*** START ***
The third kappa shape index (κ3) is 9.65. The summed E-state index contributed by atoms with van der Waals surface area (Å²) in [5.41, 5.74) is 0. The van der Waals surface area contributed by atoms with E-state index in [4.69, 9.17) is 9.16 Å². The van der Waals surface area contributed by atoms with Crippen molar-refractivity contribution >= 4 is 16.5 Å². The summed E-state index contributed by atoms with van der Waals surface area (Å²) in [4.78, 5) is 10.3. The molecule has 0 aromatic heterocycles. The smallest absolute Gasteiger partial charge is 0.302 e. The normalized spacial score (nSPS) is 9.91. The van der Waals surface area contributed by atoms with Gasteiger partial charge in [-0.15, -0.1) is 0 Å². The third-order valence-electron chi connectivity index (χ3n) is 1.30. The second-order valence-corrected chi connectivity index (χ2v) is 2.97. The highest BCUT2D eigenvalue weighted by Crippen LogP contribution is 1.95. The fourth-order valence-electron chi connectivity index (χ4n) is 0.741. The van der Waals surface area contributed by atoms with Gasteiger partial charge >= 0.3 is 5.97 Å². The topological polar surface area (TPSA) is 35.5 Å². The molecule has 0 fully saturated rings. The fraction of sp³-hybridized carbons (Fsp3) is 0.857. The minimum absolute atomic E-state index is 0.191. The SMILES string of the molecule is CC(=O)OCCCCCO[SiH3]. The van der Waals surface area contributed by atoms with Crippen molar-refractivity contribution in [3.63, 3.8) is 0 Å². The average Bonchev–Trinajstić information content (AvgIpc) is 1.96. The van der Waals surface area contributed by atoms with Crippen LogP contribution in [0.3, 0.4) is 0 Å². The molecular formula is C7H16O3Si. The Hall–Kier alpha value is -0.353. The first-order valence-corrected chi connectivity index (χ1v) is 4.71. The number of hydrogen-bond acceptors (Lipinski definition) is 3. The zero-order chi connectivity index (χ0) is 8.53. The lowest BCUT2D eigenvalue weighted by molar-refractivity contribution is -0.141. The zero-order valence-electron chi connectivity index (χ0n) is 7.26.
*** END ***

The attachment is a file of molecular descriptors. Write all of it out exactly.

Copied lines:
The third kappa shape index (κ3) is 9.65. The summed E-state index contributed by atoms with van der Waals surface area (Å²) in [5.41, 5.74) is 0. The van der Waals surface area contributed by atoms with E-state index in [4.69, 9.17) is 9.16 Å². The van der Waals surface area contributed by atoms with Crippen molar-refractivity contribution >= 4 is 16.5 Å². The summed E-state index contributed by atoms with van der Waals surface area (Å²) in [4.78, 5) is 10.3. The molecule has 0 aromatic heterocycles. The smallest absolute Gasteiger partial charge is 0.302 e. The normalized spacial score (nSPS) is 9.91. The van der Waals surface area contributed by atoms with Gasteiger partial charge in [-0.15, -0.1) is 0 Å². The third-order valence-electron chi connectivity index (χ3n) is 1.30. The second-order valence-corrected chi connectivity index (χ2v) is 2.97. The highest BCUT2D eigenvalue weighted by Crippen LogP contribution is 1.95. The fourth-order valence-electron chi connectivity index (χ4n) is 0.741. The van der Waals surface area contributed by atoms with Gasteiger partial charge >= 0.3 is 5.97 Å². The topological polar surface area (TPSA) is 35.5 Å². The molecule has 0 fully saturated rings. The fraction of sp³-hybridized carbons (Fsp3) is 0.857. The minimum absolute atomic E-state index is 0.191. The SMILES string of the molecule is CC(=O)OCCCCCO[SiH3]. The van der Waals surface area contributed by atoms with Crippen molar-refractivity contribution in [3.63, 3.8) is 0 Å². The average Bonchev–Trinajstić information content (AvgIpc) is 1.96. The van der Waals surface area contributed by atoms with Crippen LogP contribution in [0.3, 0.4) is 0 Å². The molecular formula is C7H16O3Si. The Hall–Kier alpha value is -0.353. The first-order valence-corrected chi connectivity index (χ1v) is 4.71. The number of hydrogen-bond acceptors (Lipinski definition) is 3. The zero-order chi connectivity index (χ0) is 8.53. The lowest BCUT2D eigenvalue weighted by molar-refractivity contribution is -0.141. The zero-order valence-electron chi connectivity index (χ0n) is 7.26.